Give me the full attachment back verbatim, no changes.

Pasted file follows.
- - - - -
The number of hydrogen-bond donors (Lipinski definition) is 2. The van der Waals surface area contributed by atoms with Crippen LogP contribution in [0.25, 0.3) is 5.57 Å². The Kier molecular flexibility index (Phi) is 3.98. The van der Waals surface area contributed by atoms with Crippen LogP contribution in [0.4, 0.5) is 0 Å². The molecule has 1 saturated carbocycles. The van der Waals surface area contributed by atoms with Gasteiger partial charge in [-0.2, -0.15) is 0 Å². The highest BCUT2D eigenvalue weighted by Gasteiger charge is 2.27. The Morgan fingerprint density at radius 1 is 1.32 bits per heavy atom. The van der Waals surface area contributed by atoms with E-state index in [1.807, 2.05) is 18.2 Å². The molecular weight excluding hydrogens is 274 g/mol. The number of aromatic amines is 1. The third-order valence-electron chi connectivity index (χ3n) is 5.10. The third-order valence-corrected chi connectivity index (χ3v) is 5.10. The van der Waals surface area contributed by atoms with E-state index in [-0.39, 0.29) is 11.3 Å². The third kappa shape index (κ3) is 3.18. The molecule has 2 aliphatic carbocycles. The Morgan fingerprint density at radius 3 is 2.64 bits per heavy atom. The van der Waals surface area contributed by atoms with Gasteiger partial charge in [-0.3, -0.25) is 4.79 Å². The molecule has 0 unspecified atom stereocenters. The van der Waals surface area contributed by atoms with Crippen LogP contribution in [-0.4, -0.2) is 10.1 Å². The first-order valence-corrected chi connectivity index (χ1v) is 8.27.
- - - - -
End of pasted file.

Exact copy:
The number of hydrogen-bond donors (Lipinski definition) is 2. The van der Waals surface area contributed by atoms with Crippen LogP contribution in [0.25, 0.3) is 5.57 Å². The Kier molecular flexibility index (Phi) is 3.98. The van der Waals surface area contributed by atoms with Crippen LogP contribution in [0.4, 0.5) is 0 Å². The molecule has 1 saturated carbocycles. The van der Waals surface area contributed by atoms with Gasteiger partial charge in [-0.2, -0.15) is 0 Å². The highest BCUT2D eigenvalue weighted by Gasteiger charge is 2.27. The Morgan fingerprint density at radius 1 is 1.32 bits per heavy atom. The van der Waals surface area contributed by atoms with E-state index in [1.807, 2.05) is 18.2 Å². The molecular weight excluding hydrogens is 274 g/mol. The number of aromatic amines is 1. The third-order valence-electron chi connectivity index (χ3n) is 5.10. The third-order valence-corrected chi connectivity index (χ3v) is 5.10. The van der Waals surface area contributed by atoms with E-state index in [-0.39, 0.29) is 11.3 Å². The third kappa shape index (κ3) is 3.18. The molecule has 2 aliphatic carbocycles. The Morgan fingerprint density at radius 3 is 2.64 bits per heavy atom. The van der Waals surface area contributed by atoms with Gasteiger partial charge in [-0.3, -0.25) is 4.79 Å². The molecule has 0 unspecified atom stereocenters. The van der Waals surface area contributed by atoms with Crippen LogP contribution in [-0.4, -0.2) is 10.1 Å². The first-order valence-corrected chi connectivity index (χ1v) is 8.27.